Volquez suspension doesn't really hurt Reds
The suspension of Edinson Volquez is an occasion in which the player is held accountable for his actions without hurting the team. Volquez is currently on the 60-day disabled list and isn’t expected to join the Reds until late-July at the earliest. On Tuesday, he was suspended 50 games by Major League Baseball for violating the league’s performance-enhancing drug policy.
Volquez will be able to serve his suspension while on the disabled list, but will do so without pay. He will lose approximately $120,000 of his $450,000 salary.
Volquez issued a statement admitting that he took a banned substance, but denied any ill intent.
“Prior to the conclusion of last season, my wife and I sought medical advice in Cincinnati with the hope of starting a family. As part of my consultation with the physician, I received certain prescribed medications to treat my condition. As a follow up to our original consultation, my wife and I visited another physician in our home city in the Dominican Republic this past off-season. This physician also gave me certain prescribed medications as part of my treatment. Unfortunately, I now know that the medication the physician in the Dominican gave me is one that is often used to treat my condition, but is also a banned substance under Major League Baseball’s drug policy. As a result, I tested positive when I reported to spring training.
Although I understand that I must accept responsibility for this mistake and have chosen not to challenge my suspension, I want to assure everyone that this was an isolated incident involving my genuine effort to treat a common medical issue and start a family. I was not trying in any way to gain an advantage in my baseball career. I am embarrassed by this whole situation and apologize to my family, friends, fans, teammates, and the entire Reds Organization for being a distraction and for causing them any difficulty. I simply want to accept the consequences, learn from the mistake, and continue to strive to be the best person and baseball player I can be.”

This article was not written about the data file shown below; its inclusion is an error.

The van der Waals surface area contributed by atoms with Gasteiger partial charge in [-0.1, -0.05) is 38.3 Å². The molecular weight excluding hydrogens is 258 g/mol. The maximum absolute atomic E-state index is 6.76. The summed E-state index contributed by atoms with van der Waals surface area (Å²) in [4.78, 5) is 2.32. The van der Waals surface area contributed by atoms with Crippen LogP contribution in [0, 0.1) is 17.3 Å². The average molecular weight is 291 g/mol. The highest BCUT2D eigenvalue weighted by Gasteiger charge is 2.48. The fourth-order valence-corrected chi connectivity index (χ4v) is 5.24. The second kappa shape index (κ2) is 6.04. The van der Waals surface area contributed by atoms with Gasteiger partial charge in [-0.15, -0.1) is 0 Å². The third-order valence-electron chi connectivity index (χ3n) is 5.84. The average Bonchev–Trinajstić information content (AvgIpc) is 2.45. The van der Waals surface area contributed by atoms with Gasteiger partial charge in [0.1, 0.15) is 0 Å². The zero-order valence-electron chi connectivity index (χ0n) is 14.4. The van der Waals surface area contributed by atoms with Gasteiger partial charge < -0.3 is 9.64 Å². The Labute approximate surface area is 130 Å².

I commend Major League Baseball and the effort to punish players that test positive for performance-enhancing drugs. Volquez definitely deserves to be suspended. However, if his explanation is true, some action needs to be taken so this does not happen again.
Athletes are still human beings that periodically require medical attention for issues other than injuries related to their sport. There has to be a way to treat the issue in question with Volquez without violating the league’s drug policy.